Self-awareness not unique to mankind

Humans are unlikely to be the only animal capable of self-awareness, a study has shown. The study found that humans and other animals capable of mentally simulating environments require at least a primitive sense of self. The finding suggests that any animal that can simulate environments must have a form of self-awareness. 
Often viewed as one of man’s defining characteristics, the study strongly suggests that self-awareness is not unique to mankind and is instead likely to be common among animals. The researchers, from the University of Warwick’s Departments of Psycology and Philosophy, used thought experiments to discover which capabilities animals must have in order to mentally simulate their environment.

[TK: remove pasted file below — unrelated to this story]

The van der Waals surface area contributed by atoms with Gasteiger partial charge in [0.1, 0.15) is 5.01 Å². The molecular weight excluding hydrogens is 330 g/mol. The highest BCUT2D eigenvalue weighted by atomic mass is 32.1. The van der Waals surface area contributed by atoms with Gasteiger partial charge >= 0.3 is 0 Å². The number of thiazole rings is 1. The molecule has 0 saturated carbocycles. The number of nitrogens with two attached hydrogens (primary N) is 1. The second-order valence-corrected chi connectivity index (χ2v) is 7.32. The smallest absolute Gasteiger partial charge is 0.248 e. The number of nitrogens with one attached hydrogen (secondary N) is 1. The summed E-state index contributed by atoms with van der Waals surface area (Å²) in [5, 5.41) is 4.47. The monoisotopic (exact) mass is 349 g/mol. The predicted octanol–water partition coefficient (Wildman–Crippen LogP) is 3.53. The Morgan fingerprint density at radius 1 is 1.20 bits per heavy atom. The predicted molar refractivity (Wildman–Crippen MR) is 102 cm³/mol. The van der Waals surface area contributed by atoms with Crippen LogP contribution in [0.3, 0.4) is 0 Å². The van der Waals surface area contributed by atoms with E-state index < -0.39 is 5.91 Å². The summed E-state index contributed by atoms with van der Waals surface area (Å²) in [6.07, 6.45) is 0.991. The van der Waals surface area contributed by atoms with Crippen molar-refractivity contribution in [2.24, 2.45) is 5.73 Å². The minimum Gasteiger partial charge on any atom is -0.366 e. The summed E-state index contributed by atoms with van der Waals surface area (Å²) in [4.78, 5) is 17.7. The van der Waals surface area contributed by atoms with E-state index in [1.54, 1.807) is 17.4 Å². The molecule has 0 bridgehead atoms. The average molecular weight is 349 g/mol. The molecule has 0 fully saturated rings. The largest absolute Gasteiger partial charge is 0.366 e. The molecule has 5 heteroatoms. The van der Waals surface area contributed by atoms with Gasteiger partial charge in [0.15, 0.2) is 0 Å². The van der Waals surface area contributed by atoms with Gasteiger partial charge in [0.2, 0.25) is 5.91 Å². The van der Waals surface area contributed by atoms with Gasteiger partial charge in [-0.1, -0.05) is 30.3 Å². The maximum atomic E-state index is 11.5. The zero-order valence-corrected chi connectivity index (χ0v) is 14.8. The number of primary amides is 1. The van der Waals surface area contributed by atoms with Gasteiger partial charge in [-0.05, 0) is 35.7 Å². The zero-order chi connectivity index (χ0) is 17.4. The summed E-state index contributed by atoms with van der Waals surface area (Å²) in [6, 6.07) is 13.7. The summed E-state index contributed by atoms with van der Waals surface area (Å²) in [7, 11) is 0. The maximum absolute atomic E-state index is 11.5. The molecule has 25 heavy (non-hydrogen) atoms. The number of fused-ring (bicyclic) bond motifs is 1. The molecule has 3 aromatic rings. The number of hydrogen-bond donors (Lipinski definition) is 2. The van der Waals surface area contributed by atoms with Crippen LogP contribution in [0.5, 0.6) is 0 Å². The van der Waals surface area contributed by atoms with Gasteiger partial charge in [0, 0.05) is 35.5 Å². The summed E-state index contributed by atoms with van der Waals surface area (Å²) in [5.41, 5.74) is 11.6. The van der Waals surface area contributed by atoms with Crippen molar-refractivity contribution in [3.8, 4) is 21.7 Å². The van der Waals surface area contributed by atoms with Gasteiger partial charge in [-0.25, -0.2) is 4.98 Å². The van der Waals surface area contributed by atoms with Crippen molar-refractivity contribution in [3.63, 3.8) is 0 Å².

Commenting on the research Professor Thomas Hills, study co-author from Warwick’s Department of Psychology, said: "The study’s key insight is that those animals capable of simulating their future actions must be able to distinguish between their imagined actions and those that are actually experienced".